Chico Freeman Remembers Von Freeman
Oct. 3, 1923-Aug. 11, 2012
I first met Von Freeman on July 17, 1949 in Chicago. At first glance I didn’t know who he was, what he had accomplished or, more important, what he would eventually mean to so many people. In the years to come I would listen to him practice for hours upon hours, still not realizing how original his sound was or what great distance his artistry would travel. In fact, it wouldn’t be until August of 2012, listening to the testimonials at his memorial in Chicago, that I’d truly comprehend the scope of his influence on musicians and non-musicians alike.
Von Freeman was the architect of a sound that was at once a painful cry and a joyful shout. His sound reached deep inside one’s soul and attempted to communicate in the deep recesses of one’s spirit. It originated from the well of experiences, suffering and happiness that he lived and witnessed, and was inspired by the emotions and lives of his own heroes’ trials and tribulations. In his sound and phrasing you could hear the complete history of the saxophone in jazz. He took that complete expression to new heights and fashioned it into his own original exclamation.
I remember sitting around in our living room, listening to the rehearsals of the Freeman Brothers band with my father, his brothers George (guitar) and Bruz (drums) and additional members like Andrew Hill, Malachi Favors and Leroy Vinegar, to name just a few. Some of the other peers my father shared the bandstand with during those early years of my youth were Charlie Parker (there is a recording of that live session), Ahmad Jamal, Willie Pickens, Jodie Christian, Wilbur Ware, Miles Davis, John Coltrane, Sonny Rollins, Roy Haynes, Johnny Griffin, Dexter Gordon, Don Byas, Maurice White and Gene Ammons.
Music began shaping his unique perspective at a very early age. In his home he grew up listening to the great Louis Armstrong play duets with his father, George Freeman Sr., on piano, and his mother play guitar and sing gospel music at home and in church with Clara Ward and Mahalia Jackson.
My father was very concerned with helping others, particularly young players who were looking for an outlet to express their newfound voice on their particular instrument. His jam sessions are legendary in Chicago, and he provided a venue where young musicians like Steve Coleman, Lonnie Plaxico, Mike Allemana and Michael Raynor were able to perfect their art. Those jam sessions featured many veteran players like Clifford Jordan, Muhal Richard Abrams and others who knew how this music was taught before the advent of the so-called “jazz schools.” These sessions were about the apprenticeship approach—the university of the streets, if you will. I learned many things working at those sessions as a bartender—listening, learning and then trying to execute what all of those great musicians were doing.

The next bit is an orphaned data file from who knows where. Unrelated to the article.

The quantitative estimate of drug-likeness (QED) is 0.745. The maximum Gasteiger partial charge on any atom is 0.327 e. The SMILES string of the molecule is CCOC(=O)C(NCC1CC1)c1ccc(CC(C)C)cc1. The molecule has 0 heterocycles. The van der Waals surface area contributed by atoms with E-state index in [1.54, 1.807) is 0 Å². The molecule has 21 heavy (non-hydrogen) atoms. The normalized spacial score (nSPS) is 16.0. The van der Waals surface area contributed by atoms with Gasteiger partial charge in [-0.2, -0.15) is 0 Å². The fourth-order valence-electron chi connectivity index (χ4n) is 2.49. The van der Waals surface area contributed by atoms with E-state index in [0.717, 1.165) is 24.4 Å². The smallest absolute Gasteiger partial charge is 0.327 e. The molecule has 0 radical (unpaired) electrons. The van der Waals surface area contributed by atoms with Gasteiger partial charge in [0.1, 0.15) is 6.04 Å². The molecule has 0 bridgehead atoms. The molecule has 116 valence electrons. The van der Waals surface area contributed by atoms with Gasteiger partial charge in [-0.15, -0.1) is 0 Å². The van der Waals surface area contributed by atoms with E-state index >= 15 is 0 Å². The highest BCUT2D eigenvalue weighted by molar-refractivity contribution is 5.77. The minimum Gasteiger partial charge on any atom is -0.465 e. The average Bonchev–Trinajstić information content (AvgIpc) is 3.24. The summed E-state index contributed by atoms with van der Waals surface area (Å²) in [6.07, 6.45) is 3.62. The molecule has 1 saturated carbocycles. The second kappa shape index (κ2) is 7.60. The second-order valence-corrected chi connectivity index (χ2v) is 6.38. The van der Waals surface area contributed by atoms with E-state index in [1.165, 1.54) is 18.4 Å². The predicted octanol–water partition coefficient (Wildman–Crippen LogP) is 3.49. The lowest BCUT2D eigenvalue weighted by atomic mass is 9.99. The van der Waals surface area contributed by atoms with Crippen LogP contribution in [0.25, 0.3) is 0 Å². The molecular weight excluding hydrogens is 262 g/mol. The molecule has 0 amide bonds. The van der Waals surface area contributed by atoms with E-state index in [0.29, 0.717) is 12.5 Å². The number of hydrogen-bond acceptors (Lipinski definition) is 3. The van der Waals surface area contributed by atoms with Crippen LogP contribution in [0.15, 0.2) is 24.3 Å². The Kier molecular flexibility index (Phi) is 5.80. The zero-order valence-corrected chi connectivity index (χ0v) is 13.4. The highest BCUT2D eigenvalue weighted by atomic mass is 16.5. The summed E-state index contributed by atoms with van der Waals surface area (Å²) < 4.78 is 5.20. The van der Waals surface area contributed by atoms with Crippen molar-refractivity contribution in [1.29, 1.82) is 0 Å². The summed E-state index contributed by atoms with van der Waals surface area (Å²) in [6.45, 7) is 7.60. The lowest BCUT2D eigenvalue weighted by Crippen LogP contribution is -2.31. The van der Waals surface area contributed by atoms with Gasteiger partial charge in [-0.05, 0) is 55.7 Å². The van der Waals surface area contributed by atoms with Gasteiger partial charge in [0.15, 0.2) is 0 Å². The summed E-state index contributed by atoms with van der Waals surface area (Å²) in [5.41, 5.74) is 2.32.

Von Freeman had a distinctive approach to imparting advice that reflected a great deal of wisdom. An example of how my father used music to solve life’s problems and to demonstrate how music and life reflect each other is inherent in the advice he once gave me when I was having problems with a woman in a romantic relationship. I called him to ask for his advice and began to express all of the frustrations I was feeling in this situation. I was quite distraught, and I’m sure my emotions were not lost on my father. He listened attentively until I finished, and I waited impatiently for his words of advice. To my surprise, he told me to take my horn and proceed to a corner and begin to play long tones. Needless to say, I was somewhat disappointed; I expected to hear advice that I perceived as more relevant to my situation. I expressed this concern.
He simply replied, “You have lost your center. Your sound is who you are; it is what makes you different from me and any other saxophonist. We all have the same 12 notes. The only thing that differentiates us, one from the other, is our tone. If you don’t have a sound you can play a thousand notes and no one will hear you, but if you have a sound you can play only one note and everyone will hear you.”
I followed his advice and I began to play long tones and rediscovered my center. Once that happened, everything else fell into its rightful place, as if I were the sun and all of those issues in my life were the planets in our galaxy, each one its proper distance from the sun. Priorities were re-established and order was restored. My saxophone sound improved, and I became closer to my instrument and to finding my voice. As I said, multiple levels.
For me personally, one of the greatest times in my life was spent on the road with my father when we traveled the globe in our group. The time spent listening to him night after night held more joy and insight than mere words can express. I learned more than just music.
Many things contributed to his unique style. His technique was flawless, his knowledge of harmony was complete, and he was also an accomplished pianist. He was one of two musicians I’ve experienced who seemed to know every song ever written. (Sam Rivers was the other.) He was a true original—dare I say, an innovator. His creativity was on the highest level, but what I think informed his music and his life most was that he was a great father and a wonderful human being.